With MENA Climate Week unfolding in Riyadh and the imminent COP28 meeting in the UAE, the spotlight is undoubtedly on carbon capture, utilization, and storage. Regional energy producers are gearing up to showcase their commitment to providing low-to-no carbon energy and products through the deployment of CCUS technology.
In recent years, CCUS has garnered increased attention as our understanding of energy demand and technical limitations has evolved. Supply chain challenges linked to critical minerals, the costs associated with transitioning our economies and infrastructure toward full electrification, and various other factors underscore the prolonged necessity of hydrocarbons in our energy mix for a smooth transition. Consequently, responsible handling of hydrocarbons becomes imperative to mitigate associated emissions.
In the Gulf Cooperation Council countries, where economic resilience plans are in motion to diversify into non-hydrocarbon sectors, there is a strong incentive for regional players to make CCUS a success. While efforts are underway to shift away from hydrocarbons, there is an acknowledgment that these revenue streams can be made resilient by meeting the needs of future consumers.
This drive from regional players, coupled with the global inclusion of more CCUS in national emissions targets, accentuates the importance of tangible CCUS benefits. The GCC, with its advantageous position, is well-equipped to deliver on these expectations.
The initial consideration in the CCUS process is storage and utilization. Capturing carbon dioxide becomes futile without an adequate storage solution. Fortunately, the GCC boasts abundant oil and gas reservoirs, secure for long-term sequestration due to limited access through manmade wells.
Additionally, the vast aquifers, projected to be up to 10 times the size of reservoir storage, present a significant opportunity for decarbonizing global energy demand. This, along with the economic diversification efforts holds the opportunity to build carbon-reduced and utilizing industries.
The second consideration revolves around capture, where size matters. The GCC is known for undertaking larger projects compared to the rest of the world, spanning petrochemicals, refineries, industrial developments, power plants, and more.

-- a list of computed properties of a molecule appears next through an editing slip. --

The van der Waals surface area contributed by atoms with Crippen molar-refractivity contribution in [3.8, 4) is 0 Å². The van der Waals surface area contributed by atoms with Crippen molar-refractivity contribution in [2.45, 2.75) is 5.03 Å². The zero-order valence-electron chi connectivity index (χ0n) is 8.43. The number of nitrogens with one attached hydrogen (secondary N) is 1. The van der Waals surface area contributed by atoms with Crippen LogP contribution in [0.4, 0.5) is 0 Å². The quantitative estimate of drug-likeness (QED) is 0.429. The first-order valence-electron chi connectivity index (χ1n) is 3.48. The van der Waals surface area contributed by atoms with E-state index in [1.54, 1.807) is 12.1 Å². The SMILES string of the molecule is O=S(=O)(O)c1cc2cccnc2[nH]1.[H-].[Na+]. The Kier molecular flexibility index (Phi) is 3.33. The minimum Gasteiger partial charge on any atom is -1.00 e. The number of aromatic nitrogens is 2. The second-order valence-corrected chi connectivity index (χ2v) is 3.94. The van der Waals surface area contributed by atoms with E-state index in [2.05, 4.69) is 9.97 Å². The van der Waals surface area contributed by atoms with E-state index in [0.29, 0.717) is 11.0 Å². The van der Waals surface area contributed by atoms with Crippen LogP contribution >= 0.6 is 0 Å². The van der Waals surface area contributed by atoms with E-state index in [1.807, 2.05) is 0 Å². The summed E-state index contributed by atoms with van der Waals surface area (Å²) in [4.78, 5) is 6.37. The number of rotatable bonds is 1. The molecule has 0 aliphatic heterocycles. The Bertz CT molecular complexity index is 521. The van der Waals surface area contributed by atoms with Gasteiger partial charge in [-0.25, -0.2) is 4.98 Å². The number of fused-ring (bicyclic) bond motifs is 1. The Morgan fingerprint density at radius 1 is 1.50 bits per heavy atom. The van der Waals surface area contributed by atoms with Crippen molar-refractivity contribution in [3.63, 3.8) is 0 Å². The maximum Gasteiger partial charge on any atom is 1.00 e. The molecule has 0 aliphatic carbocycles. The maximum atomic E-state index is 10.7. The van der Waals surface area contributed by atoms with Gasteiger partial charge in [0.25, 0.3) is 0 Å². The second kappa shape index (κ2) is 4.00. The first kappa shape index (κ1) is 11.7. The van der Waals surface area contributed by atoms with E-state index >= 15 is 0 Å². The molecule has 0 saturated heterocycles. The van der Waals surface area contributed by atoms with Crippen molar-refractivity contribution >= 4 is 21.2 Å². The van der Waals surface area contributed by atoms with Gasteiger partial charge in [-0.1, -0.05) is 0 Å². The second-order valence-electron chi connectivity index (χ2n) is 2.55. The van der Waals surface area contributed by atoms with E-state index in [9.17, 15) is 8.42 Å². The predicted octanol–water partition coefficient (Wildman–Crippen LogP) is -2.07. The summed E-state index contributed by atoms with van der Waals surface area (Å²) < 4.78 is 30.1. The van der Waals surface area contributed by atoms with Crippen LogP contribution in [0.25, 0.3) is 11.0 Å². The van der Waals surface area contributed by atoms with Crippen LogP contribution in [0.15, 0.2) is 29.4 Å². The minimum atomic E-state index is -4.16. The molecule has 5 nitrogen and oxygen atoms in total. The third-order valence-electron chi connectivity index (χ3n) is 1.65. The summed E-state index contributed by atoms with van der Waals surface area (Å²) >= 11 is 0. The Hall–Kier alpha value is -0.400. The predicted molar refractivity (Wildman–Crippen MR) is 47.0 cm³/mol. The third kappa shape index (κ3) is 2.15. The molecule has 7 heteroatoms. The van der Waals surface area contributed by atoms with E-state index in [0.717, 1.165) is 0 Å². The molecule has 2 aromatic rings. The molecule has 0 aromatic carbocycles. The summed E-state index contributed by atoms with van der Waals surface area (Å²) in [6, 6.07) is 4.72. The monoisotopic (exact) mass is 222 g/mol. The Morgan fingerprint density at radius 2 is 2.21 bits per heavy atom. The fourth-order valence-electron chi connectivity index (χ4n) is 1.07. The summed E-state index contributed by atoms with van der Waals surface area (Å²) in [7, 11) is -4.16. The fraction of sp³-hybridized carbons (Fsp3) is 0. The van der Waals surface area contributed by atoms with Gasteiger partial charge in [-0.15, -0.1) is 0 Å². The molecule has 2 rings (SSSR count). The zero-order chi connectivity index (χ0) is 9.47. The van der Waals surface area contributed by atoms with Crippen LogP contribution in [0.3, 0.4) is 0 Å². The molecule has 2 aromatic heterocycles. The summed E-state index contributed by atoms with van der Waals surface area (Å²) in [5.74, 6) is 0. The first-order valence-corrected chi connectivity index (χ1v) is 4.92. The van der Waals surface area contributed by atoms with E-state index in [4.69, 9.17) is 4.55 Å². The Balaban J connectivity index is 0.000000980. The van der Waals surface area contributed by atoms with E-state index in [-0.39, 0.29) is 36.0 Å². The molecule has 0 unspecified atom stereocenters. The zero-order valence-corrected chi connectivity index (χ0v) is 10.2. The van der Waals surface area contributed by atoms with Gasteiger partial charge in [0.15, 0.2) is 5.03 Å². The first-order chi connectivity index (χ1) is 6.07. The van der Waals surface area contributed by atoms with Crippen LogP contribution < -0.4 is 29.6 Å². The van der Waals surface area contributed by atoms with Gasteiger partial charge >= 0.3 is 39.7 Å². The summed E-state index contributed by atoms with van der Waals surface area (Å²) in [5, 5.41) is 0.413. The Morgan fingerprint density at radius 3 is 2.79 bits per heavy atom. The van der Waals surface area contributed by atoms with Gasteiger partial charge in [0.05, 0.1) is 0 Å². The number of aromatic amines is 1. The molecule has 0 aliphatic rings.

This tendency is driven by economies of scale, where doubling the capacity of a project is more cost-effective than building two identical ones. This economic advantage extends to carbon capture, as fewer and larger point sources of emissions, combined with relatively lower energy costs, position the GCC favorably on a global scale.
The third consideration delves into the opportunities presented by CCUS. Beyond emissions reduction, CCUS enables the deployment of alternative fuels like hydrogen and ammonia on a large scale, revolutionizing the energy landscape. These alternative fuels open avenues for sustainable energy solutions, aligning with global efforts to transition towards cleaner energy sources.
In conclusion, as the GCC takes center stage in championing CCUS, it is essential to recognize that serving future consumer demand for cleaner energy will also require robust customer support. Implementing and sustaining CCUS initiatives will not only contribute to global emissions reduction but also pave the way for innovative and sustainable energy solutions. It is a holistic approach that acknowledges the dynamic interplay between technological advancements, economic considerations, and environmental stewardship.
This article appeared on Arab News